Will the Minister explain how he squares taking power away from Whitehall and putting it in the hands of peoples and communities with the Government’s plan to increase the number of Ministers by 10% relative to the size of the legislature, which is the representative of peoples and communities? Is this not the old Tory centralist state at work?
The hon. Gentleman is clearly an apprentice of the hon. Member for West Bromwich East (Mr Watson), because that was the most marvellous manipulation of statistics. We propose to reduce the number of Members of Parliament, but the hon. Member for Stoke-on-Trent Central (Tristram Hunt) describes that as an increase in the proportion of Ministers to the number of Members of Parliament. That is a very strange way of describing the situation. We are keeping the number of Ministers constant in order to ensure that we can impose political will on the machine to get the fundamental reforms that give power out to the people of this country. That goal is far more important than particular numbers of Ministers.
Following on from that question, the Minister has said several times this afternoon that he wants to increase power locally, yet the Government have just published a report on waste that implies that if they want to do something serious, they will need to recentralise powers, such as by forcing primary care trusts to act together and forcing local authorities to act together. Is there not a contradiction in those two things?
In brief, no: we are not attempting to do what the hon. Gentleman describes. We believe that by placing the power of commissioning in the hands of general practitioners, by giving GPs and patients genuine choice over where patients go, and by making hospitals accountable on those choices by transforming them into foundation trusts, we can achieve the efficiencies that are needed in our health service through the medium of competition, which leads to the excellence that can be generated when professionals are able to run their own show. We are moving in exactly the opposite direction from that which the hon. Gentleman describes.
As the only time in nature when horizons actually shift is when a tsunami is on the way, can the House and the country expect to be inundated—the Minister gave an example today—with more bureaucracy, more gobbledegook and more management-speak?
I respect the hon. Gentleman for his long work in areas such as drugs, but if he reads the plans he will find that they include serious efforts to change things for the better, such as through a payment by results-based drugs rehabilitation programme, for which, I think, he has long argued. That is not gobbledegook, bureaucracy or micro-management. It says to providers, “You know how to provide and we will pay you if you get people off drugs and back into the mainstream,” and nothing could be more important to the people of our country than that.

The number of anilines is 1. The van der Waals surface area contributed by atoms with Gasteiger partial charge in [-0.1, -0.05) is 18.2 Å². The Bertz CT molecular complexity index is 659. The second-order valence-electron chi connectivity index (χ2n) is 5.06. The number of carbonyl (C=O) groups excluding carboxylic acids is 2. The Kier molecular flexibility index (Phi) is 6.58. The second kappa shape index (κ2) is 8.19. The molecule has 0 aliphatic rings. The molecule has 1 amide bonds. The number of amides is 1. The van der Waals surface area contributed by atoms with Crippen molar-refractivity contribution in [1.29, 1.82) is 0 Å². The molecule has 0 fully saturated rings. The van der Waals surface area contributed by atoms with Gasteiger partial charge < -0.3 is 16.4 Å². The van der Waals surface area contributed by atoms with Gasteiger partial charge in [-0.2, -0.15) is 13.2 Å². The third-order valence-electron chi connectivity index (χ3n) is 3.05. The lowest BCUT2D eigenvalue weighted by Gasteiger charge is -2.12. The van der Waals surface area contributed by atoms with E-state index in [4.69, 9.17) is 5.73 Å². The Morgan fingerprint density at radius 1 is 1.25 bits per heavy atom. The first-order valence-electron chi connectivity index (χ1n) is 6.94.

I think I understand what the Minister has announced: a series of tough, demanding and transparent moving-horizon, non-target, milestone reports. If he has, I fully support him, but to build on the point made by the hon. Member for Banbury (Tony Baldry), may I point out that publishing those reports on 22 websites will make things almost incomprehensible to citizens who wish to hold the Government to account? It would be better to place them in a single spot—perhaps directgov, the Cabinet Office website or data.gov.uk. Will the Minister also consider placing ministerial diaries and details on special advisers’ hospitality in a single place on the same site?
I am grateful to the hon. Gentleman for his brilliant translation. Incidentally, I have no doubt that he understood everything that I said because he understands everything that anyone says—he is very clever. Unfortunately, he is not very well informed because, as a matter of fact, we will enable people to go to a single place to get hold of all this stuff. Moreover, it will be put in a format that will enable people to mash it up and easily produce their own charts, and their own comparisons and analyses of everything that we issue. I anticipate that we will make more things transparent, including contracts for Government Departments right across the board, as well as all expenditure down to £25,000—and in local authorities down to £500 per item.
Points of Order
On a point of order, Mr Speaker. Following your reporting earlier of the certificate issued by the election court in the case involving the Oldham East and Saddleworth constituency, as the case raises important questions it would be sensible for the House to pause before considering a by-election writ, for two reasons.